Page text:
Quebec human rights commission president resigns after being criticized for management style

Tamara Thermitus, left, has stepped down as president of the Commission des droits de la personne et des droits de la jeunesse. Ryan Remiorz/The Canadian Press

Under fire for months for her management style, the president of Quebec’s human rights commission resigned Thursday.

Since being named to the post in February 2017, Tamara Thermitus has come under scrutiny in two government reports.

The Quebec ombudsperson recently conducted an investigation into allegations of poor management and abuse of power. Her report has been completed and is expected to be released soon.

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Earlier, a report commissioned by the minister of justice concluded that the human rights commission had been experiencing problems connected to governance, management of human resources and communications for several months.

If she had not stepped down, Thermitus ran the risk of being removed from the post by legislators, which would have been unprecedented.

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Ombudsperson Marie Rinfret said Thursday that her investigation uncovered serious breaches of ethical norms and a case of poor management, including abuse of authority.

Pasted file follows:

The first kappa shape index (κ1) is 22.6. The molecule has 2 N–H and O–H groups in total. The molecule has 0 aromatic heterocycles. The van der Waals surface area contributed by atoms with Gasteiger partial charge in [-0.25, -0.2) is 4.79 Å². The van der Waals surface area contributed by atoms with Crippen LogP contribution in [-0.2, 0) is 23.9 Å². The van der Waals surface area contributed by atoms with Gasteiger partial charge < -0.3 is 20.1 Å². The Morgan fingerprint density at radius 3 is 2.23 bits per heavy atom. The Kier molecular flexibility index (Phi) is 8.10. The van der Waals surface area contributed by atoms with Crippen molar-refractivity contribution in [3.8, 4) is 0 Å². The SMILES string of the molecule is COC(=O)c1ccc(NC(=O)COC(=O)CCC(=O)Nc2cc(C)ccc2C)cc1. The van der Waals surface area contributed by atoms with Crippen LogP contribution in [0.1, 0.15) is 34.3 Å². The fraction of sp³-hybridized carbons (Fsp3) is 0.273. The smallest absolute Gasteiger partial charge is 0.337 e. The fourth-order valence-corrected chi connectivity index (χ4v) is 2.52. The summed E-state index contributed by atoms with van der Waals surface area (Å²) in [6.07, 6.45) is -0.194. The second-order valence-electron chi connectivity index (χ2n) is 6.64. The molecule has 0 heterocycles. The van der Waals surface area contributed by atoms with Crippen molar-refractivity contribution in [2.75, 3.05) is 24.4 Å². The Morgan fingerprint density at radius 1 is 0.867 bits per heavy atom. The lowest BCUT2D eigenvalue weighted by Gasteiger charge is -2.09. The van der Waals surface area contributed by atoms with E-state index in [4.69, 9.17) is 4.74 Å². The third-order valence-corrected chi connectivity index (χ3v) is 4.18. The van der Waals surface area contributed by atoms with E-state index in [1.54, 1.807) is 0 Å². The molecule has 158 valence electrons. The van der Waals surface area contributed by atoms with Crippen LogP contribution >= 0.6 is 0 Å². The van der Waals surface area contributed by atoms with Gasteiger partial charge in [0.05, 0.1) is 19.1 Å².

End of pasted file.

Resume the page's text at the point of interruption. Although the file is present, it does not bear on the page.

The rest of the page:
In her resignation letter submitted to the Speaker of the legislature, Thermitus said she hopes her time at the commission “was able to shed light on the great need for change in this organization.”

She said that as president she spoke out against “unwarranted perks” and unnecessary jobs created to favour certain employees.

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Her style provoked strong reactions among staff, she said, and under the circumstances she had no choice but to resign.

Justice Minister Sonia LeBel said the government will seek to fill the vacancy “as quickly as possible.”

Veronique Hivon, justice critic for the opposition Parti Québécois, said it was time for Thermitus to go.

“We have been calling for this resignation for several months now, since last spring when the outside inspector submitted a devastating report that said Ms. Thermitus did not have what it takes to occupy that role.”

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She said that for employees of the commission, the page has turned “on this bad chapter.”

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